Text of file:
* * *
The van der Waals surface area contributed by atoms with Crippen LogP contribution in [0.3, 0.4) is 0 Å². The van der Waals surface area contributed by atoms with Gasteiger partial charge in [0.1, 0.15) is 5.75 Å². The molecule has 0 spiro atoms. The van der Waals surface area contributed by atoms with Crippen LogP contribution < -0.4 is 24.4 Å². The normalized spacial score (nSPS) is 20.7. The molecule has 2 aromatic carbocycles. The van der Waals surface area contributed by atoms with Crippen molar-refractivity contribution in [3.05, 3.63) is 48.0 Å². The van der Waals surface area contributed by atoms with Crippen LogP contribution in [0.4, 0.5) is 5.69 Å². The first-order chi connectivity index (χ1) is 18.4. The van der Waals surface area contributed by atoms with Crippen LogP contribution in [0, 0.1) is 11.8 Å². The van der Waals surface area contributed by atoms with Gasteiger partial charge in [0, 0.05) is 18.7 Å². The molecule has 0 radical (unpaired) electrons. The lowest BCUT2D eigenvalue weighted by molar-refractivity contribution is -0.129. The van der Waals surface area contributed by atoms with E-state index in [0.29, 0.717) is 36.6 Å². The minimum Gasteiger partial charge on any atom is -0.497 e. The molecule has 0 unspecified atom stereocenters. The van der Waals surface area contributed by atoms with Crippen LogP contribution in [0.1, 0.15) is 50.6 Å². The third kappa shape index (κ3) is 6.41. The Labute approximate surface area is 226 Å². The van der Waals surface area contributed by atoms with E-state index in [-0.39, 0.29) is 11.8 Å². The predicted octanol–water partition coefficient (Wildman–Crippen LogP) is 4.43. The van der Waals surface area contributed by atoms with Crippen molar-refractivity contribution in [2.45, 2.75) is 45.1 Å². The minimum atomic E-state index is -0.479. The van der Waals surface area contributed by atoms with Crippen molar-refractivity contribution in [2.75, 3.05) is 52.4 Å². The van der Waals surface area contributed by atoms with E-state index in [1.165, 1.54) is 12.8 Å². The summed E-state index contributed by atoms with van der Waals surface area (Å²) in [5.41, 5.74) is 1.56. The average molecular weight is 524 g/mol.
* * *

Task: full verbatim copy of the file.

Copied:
The van der Waals surface area contributed by atoms with Crippen LogP contribution in [0.3, 0.4) is 0 Å². The van der Waals surface area contributed by atoms with Gasteiger partial charge in [0.1, 0.15) is 5.75 Å². The molecule has 0 spiro atoms. The van der Waals surface area contributed by atoms with Crippen LogP contribution < -0.4 is 24.4 Å². The normalized spacial score (nSPS) is 20.7. The molecule has 2 aromatic carbocycles. The van der Waals surface area contributed by atoms with Crippen molar-refractivity contribution in [3.05, 3.63) is 48.0 Å². The van der Waals surface area contributed by atoms with Crippen LogP contribution in [0.4, 0.5) is 5.69 Å². The first-order chi connectivity index (χ1) is 18.4. The van der Waals surface area contributed by atoms with Crippen LogP contribution in [0, 0.1) is 11.8 Å². The van der Waals surface area contributed by atoms with Gasteiger partial charge in [0, 0.05) is 18.7 Å². The molecule has 0 radical (unpaired) electrons. The lowest BCUT2D eigenvalue weighted by molar-refractivity contribution is -0.129. The van der Waals surface area contributed by atoms with E-state index in [0.29, 0.717) is 36.6 Å². The minimum Gasteiger partial charge on any atom is -0.497 e. The molecule has 0 unspecified atom stereocenters. The van der Waals surface area contributed by atoms with Crippen LogP contribution in [0.1, 0.15) is 50.6 Å². The third kappa shape index (κ3) is 6.41. The Labute approximate surface area is 226 Å². The van der Waals surface area contributed by atoms with E-state index in [-0.39, 0.29) is 11.8 Å². The predicted octanol–water partition coefficient (Wildman–Crippen LogP) is 4.43. The van der Waals surface area contributed by atoms with Crippen molar-refractivity contribution in [2.45, 2.75) is 45.1 Å². The minimum atomic E-state index is -0.479. The van der Waals surface area contributed by atoms with Crippen molar-refractivity contribution in [2.75, 3.05) is 52.4 Å². The van der Waals surface area contributed by atoms with E-state index in [1.165, 1.54) is 12.8 Å². The summed E-state index contributed by atoms with van der Waals surface area (Å²) in [5.41, 5.74) is 1.56. The average molecular weight is 524 g/mol.